[statnet_help] temporal ergm with partially observed networks

Zack Almquist zalmquist at uw.edu
Wed May 13 09:22:16 PDT 2020


Hi Tom,

I really like Martina's proposal as I think it makes a lot of sense given
the description of your data!

There are obviously a lot of dynamic network models and ways for
handling missing data -- I trust you to find the best one for your problem!
Christian has provided a nice set of papers for the SAOM framework that has
a rich history in dynamic network modeling (as he pointed out); and there
are also the relational event modeling frameworks (if you are going to work
in continuous time, e.g., Butts, Carter T. "4. A Relational Event Framework
for Social Action." *Sociological Methodology* 38.1 (2008): 155-200). Note
I am not trying to be comprehensive!

As per my method, I have a paper in JCGS with some software:

Mallik, A., & Almquist, Z. W. (2019). Stable Multiple Time Step
Simulation/Prediction From Lagged Dynamic Network Regression Models. *Journal
of Computational and Graphical Statistics*, *28*(4), 967-979.
https://cran.r-project.org/web/packages/dnr/index.html

That could be readily adapted for the methods in

Almquist, Zack W., and Carter T. Butts. "Dynamic network analysis with
missing data: theory and methods." *Statistica Sinica* 28.3 (2018):
1245-1264.

Best,

Zack
---
Zack W. Almquist
Assistant Professor
Department of Sociology
Senior Data Scientist Fellow, eScience Institute
University of Washington


On Wed, May 13, 2020 at 8:47 AM Tom Kraft <kraft.tom at gmail.com> wrote:


> Hi Martina,

>

> Thank you for the input! The case I am describing here is in fact part of

> an epidemic modeling study. The main problem I see with the approach of

> treating the network egocentrically is that I will be forced to sacrifice

> information about identifiable alters (again, if a node is observed then I

> know with certainty all of the other actors they are linked to and their

> identities, and I also know the full list of people they are not connected

> to). As such, like you say I won't be able to model dependency terms like

> gwesp. But these are undirected contact networks in which if A-B and B-C,

> then A-C necessarily exists as well.

>

> To be sure that I am understanding your suggestion: For a given timestep,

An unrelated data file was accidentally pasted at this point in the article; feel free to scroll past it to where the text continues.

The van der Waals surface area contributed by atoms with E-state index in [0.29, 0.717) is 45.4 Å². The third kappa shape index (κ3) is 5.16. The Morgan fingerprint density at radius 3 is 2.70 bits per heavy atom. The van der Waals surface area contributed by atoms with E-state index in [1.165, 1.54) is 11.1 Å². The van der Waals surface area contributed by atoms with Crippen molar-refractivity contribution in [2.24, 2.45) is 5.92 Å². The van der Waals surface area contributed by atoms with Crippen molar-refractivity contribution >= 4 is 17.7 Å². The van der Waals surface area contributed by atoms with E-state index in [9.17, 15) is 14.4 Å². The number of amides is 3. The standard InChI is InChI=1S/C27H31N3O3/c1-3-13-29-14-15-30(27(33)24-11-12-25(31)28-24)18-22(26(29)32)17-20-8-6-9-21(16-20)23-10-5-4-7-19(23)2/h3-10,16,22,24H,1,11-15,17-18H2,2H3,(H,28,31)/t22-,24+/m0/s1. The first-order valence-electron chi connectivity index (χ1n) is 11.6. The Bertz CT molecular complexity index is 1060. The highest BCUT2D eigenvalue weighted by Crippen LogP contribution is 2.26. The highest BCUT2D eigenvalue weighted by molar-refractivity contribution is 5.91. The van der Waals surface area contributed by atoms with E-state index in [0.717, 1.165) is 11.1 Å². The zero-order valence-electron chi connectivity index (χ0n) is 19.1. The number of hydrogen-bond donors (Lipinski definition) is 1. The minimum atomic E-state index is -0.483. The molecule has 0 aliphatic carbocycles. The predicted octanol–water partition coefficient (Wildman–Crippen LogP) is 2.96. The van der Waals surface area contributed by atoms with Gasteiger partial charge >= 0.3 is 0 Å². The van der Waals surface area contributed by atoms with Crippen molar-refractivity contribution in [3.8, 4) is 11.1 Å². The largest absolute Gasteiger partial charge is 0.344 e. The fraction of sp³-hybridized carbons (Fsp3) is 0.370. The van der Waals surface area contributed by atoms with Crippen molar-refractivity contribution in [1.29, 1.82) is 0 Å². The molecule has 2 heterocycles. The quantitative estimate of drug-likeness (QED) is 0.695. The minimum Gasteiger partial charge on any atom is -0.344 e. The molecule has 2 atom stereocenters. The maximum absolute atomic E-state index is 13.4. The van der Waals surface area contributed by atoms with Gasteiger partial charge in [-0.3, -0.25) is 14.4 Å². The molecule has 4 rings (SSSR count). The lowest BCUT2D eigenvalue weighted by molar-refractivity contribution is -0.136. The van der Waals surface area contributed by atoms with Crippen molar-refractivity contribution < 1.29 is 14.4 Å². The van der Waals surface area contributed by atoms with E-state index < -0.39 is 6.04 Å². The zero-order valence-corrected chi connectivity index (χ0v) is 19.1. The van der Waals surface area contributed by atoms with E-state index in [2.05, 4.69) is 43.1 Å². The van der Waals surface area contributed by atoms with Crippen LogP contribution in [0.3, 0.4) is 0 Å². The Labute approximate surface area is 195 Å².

> completely remove all unobserved nodes from the network. Estimate

> parameters using an ego ERGM. Then simulate from the model onto a full

> network containing the observed and unobserved nodes and information about

> their nodal and edge covariates.

>

> Is this correct? I am familiar with the tutorial link you sent, but it

> unfortunately does not cover an egocentric application of a stergm. Do you

> know of any worked examples like that which are available?

>

> Thank you again,

> Tom

>

> On Wed, May 13, 2020 at 9:43 AM martina morris <morrism at uw.edu> wrote:

>

>> Hi Tom,

>>

>> The alternative approach may be to treat your observed sample

>> egocentrically, and use our egocentric inference for ergms/stergms.

>>

>> If the terms you anticipate using are restricted to those that can be

>> estimated from egocentric data (basically, the dyad-independence terms

>> plus degree distributions) these methods would allow you to estimate

>> stergms, and simulate networks that reproduce the sufficient statistics in

>> expectation. This is what we are using for our epidemic modeling studies.

>>

>> Two refs of interest:

>>

>> Theory:

>> Krivitsky, P. N., & Morris, M. (2017). Inference for social network

>> models

>> from egocentrically sampled data, with application to understanding

>> persistent racial disparities in hiv prevalence in the us. Annals of

>> Applied Statistics, 11(1), 427-455. doi:10.1214/16-aoas1010

>>

>> Tutorial for our software:

>> https://statnet.github.io/Workshops/ergm.ego_tutorial.html

>>

>>

>>

>>

>> hth,

>> Martina

>>

>>

>> On Tue, 12 May 2020, Tom Kraft wrote:

>>

>> > Hi Zack,

>> > Thank you for this helpful reference. I had come across this paper in

>> my literature search but should have

>> > given it more attention.

>> >

>> > Is there a place where the source code associated with your paper is

>> available? It remains a bit unclear to me

>> > how several of the strategies you used (Shat approximation) might be

>> implemented in R.

>> >

>> > I suppose an alternative is to use multiple imputation as discussed

>> here: